The 2020 New York Giants offense was pitiful. They averaged a putrid 17.5 points per game, ranked 31st in the NFL. But things might change drastically for the stale dink-and-dunk Giants passing attack in 2021. Joe Judge and the Giants made crucial changes to their coaching staff this offseason to fix their offense, including a key promotion of Freddie Kitchens.
Last offseason, the New York Giants hired Joe Judge as their next head coach. Coach Judge built an impressive staff that included numerous former-head coaches as assistants. In 2019, Freddie Kitchens was the head coach of the Cleveland Browns before being fired and ultimately hired the same offseason by the Giants as a tight ends coach.
Freddie Kitchens’s role has changed this offseason. Kitchens received a promotion from tight ends coach to “senior offensive assistant.” This promotion will give Freddie Kitchens more responsibility with the offensive line’s connection to the scheme and could also give him a greater influence on the offense’s passing attack.
How Freddie Kitchens can influence the Giants’ offense
Working with the offensive line
Head coach Joe Judge said that Freddie Kitchensâ€™s â€œprimary responsibility is going to be working with the frontâ€ in his new senior offensive assistant position. Judge explained, â€œtying into having two young offensive line coaches with Rob and Ben, I think Freddie is going to be an asset up front working directly with them and helping bring together the game planning, like all of our coaches will, but working directly with (offensive coordinator) Jason (Garrett) with some of the things that are going to happen upfront.â€
This move could lead to less miscommunication along the offensive line. Kitchens will work to streamline the communication between the offensive line and the offensive coordinator. Freddie Kitchens will work to help the Giants’ young offensive line develop this year, but his influence in the team’s offensive scheme might be even more exciting.
Creating a more vertical passing attack
It is no question that the Giants want to get more vertical on offense in 2021. They added one of the best vertical weapons in the entire NFL this offseason with they signed star wide receiver Kenny Golladay. The Giants also added speedy wide receiver Kadarius Toney in the draft. These two could create an elite vertical receiving duo.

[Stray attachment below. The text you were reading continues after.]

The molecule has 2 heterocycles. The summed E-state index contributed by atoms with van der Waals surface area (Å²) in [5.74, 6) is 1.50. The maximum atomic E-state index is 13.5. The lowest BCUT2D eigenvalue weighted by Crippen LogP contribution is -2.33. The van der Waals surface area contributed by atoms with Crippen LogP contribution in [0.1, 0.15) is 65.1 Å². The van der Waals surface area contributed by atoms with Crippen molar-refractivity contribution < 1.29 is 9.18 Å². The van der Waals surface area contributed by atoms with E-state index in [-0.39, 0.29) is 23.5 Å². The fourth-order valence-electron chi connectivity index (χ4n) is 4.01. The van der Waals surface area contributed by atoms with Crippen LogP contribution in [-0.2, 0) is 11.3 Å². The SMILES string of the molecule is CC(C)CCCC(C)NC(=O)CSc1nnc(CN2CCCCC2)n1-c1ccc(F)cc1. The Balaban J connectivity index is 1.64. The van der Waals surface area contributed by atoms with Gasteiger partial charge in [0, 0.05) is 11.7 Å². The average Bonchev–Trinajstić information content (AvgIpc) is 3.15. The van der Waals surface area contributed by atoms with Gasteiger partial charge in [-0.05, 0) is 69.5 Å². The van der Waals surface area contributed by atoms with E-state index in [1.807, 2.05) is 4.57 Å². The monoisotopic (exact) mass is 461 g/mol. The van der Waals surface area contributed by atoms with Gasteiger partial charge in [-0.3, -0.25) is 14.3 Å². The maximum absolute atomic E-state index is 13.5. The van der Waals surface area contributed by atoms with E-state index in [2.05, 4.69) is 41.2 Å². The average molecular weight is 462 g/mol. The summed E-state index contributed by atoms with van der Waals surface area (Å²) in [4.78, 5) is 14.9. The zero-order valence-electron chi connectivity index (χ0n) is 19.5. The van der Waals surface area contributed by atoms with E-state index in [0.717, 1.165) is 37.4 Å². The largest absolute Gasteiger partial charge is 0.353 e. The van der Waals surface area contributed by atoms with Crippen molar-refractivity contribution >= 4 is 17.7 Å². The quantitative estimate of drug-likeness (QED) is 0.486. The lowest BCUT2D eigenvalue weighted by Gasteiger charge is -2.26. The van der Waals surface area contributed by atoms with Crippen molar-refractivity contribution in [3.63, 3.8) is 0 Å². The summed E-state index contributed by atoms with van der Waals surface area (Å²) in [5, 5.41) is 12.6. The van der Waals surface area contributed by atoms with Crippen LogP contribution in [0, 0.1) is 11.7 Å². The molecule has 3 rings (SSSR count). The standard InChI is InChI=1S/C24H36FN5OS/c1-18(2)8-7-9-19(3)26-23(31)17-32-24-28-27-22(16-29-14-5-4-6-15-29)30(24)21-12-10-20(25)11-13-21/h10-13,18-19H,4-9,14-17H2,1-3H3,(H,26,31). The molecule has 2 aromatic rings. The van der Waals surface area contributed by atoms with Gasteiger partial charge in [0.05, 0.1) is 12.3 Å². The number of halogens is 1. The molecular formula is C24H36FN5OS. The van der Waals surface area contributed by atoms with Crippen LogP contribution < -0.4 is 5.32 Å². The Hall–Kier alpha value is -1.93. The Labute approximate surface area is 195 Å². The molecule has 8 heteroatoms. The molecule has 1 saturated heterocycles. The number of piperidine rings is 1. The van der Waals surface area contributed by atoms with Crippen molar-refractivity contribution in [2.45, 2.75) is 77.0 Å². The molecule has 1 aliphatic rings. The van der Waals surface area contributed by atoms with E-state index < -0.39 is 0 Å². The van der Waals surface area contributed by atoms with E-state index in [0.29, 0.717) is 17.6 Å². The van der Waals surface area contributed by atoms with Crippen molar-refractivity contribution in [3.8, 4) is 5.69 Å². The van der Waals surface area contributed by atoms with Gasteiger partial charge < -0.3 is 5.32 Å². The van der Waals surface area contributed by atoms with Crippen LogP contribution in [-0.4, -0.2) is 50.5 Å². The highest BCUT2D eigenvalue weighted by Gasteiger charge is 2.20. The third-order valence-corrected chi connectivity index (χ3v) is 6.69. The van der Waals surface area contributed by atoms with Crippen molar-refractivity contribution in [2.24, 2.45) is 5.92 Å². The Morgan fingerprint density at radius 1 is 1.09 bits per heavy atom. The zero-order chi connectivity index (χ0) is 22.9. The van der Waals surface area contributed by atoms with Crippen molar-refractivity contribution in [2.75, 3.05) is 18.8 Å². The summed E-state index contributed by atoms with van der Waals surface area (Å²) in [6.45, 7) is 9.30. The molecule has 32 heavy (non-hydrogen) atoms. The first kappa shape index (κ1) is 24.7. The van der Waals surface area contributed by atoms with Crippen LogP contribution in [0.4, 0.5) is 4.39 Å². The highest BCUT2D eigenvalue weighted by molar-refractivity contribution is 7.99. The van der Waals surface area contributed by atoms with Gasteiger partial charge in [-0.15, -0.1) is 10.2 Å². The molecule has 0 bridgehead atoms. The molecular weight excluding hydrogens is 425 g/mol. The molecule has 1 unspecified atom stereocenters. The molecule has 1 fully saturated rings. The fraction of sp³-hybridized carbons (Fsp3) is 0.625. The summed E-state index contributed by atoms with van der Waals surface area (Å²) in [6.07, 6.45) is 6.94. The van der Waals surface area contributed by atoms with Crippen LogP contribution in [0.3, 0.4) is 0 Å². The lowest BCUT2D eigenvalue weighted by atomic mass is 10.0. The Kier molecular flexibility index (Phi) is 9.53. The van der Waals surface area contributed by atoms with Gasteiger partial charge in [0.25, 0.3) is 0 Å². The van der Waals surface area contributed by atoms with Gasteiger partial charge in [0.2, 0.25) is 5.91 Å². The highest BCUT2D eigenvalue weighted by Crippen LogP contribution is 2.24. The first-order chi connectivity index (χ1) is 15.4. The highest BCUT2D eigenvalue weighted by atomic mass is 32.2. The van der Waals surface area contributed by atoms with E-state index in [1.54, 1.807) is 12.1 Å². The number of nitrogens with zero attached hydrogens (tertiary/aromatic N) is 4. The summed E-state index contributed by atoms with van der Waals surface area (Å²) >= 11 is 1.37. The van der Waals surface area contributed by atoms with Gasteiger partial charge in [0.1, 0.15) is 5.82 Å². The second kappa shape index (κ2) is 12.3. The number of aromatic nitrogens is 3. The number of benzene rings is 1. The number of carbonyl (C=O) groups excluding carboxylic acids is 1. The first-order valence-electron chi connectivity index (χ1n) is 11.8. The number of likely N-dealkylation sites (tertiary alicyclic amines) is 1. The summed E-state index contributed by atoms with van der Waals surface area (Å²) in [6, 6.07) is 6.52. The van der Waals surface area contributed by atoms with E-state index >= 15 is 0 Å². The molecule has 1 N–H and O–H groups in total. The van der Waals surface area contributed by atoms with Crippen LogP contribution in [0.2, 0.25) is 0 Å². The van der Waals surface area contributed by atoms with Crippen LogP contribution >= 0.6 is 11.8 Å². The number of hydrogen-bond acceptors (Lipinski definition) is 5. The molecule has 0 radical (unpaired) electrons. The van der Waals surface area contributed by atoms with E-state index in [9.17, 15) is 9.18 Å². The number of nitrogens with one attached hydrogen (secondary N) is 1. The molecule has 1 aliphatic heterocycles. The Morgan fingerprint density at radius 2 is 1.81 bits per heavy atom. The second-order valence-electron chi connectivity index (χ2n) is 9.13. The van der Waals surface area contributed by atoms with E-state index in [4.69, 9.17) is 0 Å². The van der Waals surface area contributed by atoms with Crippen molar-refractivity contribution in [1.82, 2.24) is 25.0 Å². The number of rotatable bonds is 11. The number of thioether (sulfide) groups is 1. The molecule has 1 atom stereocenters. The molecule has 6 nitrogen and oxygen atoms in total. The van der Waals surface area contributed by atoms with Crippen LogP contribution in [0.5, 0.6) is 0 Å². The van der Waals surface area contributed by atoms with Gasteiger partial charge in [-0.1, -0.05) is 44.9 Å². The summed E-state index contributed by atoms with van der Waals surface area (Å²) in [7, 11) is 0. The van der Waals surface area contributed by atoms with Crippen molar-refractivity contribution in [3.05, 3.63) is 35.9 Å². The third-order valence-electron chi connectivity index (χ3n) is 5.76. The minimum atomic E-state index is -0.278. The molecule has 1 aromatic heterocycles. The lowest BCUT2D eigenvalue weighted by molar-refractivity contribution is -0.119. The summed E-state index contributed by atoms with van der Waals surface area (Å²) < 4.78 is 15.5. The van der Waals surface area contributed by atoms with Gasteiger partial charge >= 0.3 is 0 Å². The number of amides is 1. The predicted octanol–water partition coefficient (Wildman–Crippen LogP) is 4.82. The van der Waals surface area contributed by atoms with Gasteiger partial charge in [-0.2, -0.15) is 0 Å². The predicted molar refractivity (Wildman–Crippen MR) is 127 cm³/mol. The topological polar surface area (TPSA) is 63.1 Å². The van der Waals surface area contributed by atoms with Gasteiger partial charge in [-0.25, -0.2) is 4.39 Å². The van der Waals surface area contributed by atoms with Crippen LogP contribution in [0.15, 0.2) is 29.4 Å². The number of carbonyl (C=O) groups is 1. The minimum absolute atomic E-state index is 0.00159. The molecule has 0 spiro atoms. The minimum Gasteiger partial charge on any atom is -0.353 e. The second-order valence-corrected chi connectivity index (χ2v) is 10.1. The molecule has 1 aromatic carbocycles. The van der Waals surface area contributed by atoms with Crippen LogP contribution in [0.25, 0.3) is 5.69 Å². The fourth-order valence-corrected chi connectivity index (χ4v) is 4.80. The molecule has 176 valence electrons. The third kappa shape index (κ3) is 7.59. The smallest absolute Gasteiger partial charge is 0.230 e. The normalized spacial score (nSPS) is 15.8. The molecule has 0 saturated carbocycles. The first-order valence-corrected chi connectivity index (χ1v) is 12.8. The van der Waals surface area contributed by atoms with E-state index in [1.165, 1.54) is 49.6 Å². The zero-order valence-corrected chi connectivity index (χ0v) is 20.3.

The Giants’ new wide receivers will go as far as the scheme lets them. The biggest criticism of Jason Garrett’s offensive scheme in 2020 was the lack of vertical passing concepts. That is bound to change in 2021 with the new weapons acquired and the promotion of Freddie Kitchens.
Freddie Kitchens’s influence
Quarterbacks in Freddie Kitchensâ€™s offense tend to have a high average depth of target. Under Todd HaleyÂ in 2018, Baker Mayfieldâ€™s ADOT was just 6.8 but shot up to 9.1 once Freddie Kitchens took over. According to PFF, Mayfieldâ€™s ADOT under Kitchens in 2018 was 9.6 yards, a very deep average. Kitchens again had him over 9 yards in 2019, averaging 9.2 yards ADOT.
Compare this to Daniel Jonesâ€™s first two seasons in the NFL. Under Shurmur in 2018, Jonesâ€™s ADOT was 8.4 yards. Garrettâ€™s notoriously non-vertical offense in 2018 brought Daniel Jonesâ€™s ADOT down to 8.0 yards. Now, as a senior offensive assistant, one must assume that Freddie Kitchens will help Jason Garrett implement more vertical passing concepts and try to raise Daniel Jonesâ€™s ADOT in 2021.
Baker Mayfield threwÂ 72 total 20+ yard passes in 2018 and 76 attempts in 2019. Kitchens had him airing the ball deep frequently. Daniel Jones threw 54 deep passes under Shurmur in 2018, playing in only 12 games. In 14 games under Garrett in 2020, Jones threw far fewer deep balls, only 43 total. This is obviously a problem, especially when considering Daniel Jones had a 132.5 passer rating on 20+ yard throws last season, the highest in the NFL.
What this means for Daniel Jones and the Giants’ offense
It’s time to see more Danny Dimes. Daniel Jones was, statistically, one of the best deep passers in the NFL last season. NFL’s Next Gen Stats listed Jones as the top-ranked deep passer in 2020. Next Gen Stats notes that Daniel’s CPOE (completion percentage over expected) on deep passes wasÂ +14.8%, the highest percentage in the league.
According to Pro Football Focus, Daniel Jones was the third-highest graded quarterback in the NFL on deep passes in 2020. Jones’s 95.6 deep-passing grade ranked behind only Russell Wilson and Derek Carr last season.
As the Giants’ offense moves toward a more vertical passing attack in 2021, this could be huge for Daniel Jones in his make-or-break third season. Daniel Jones is an efficient deep-passing quarterback. He has not thrown the deep ball very often in his first two NFL seasons. But when he has, he has proven to have elite downfield accuracy. Freddie Kitchens will work to increase the volume of deep passes that Daniel Jones throws this season, leading to a more explosive New York Giants offense.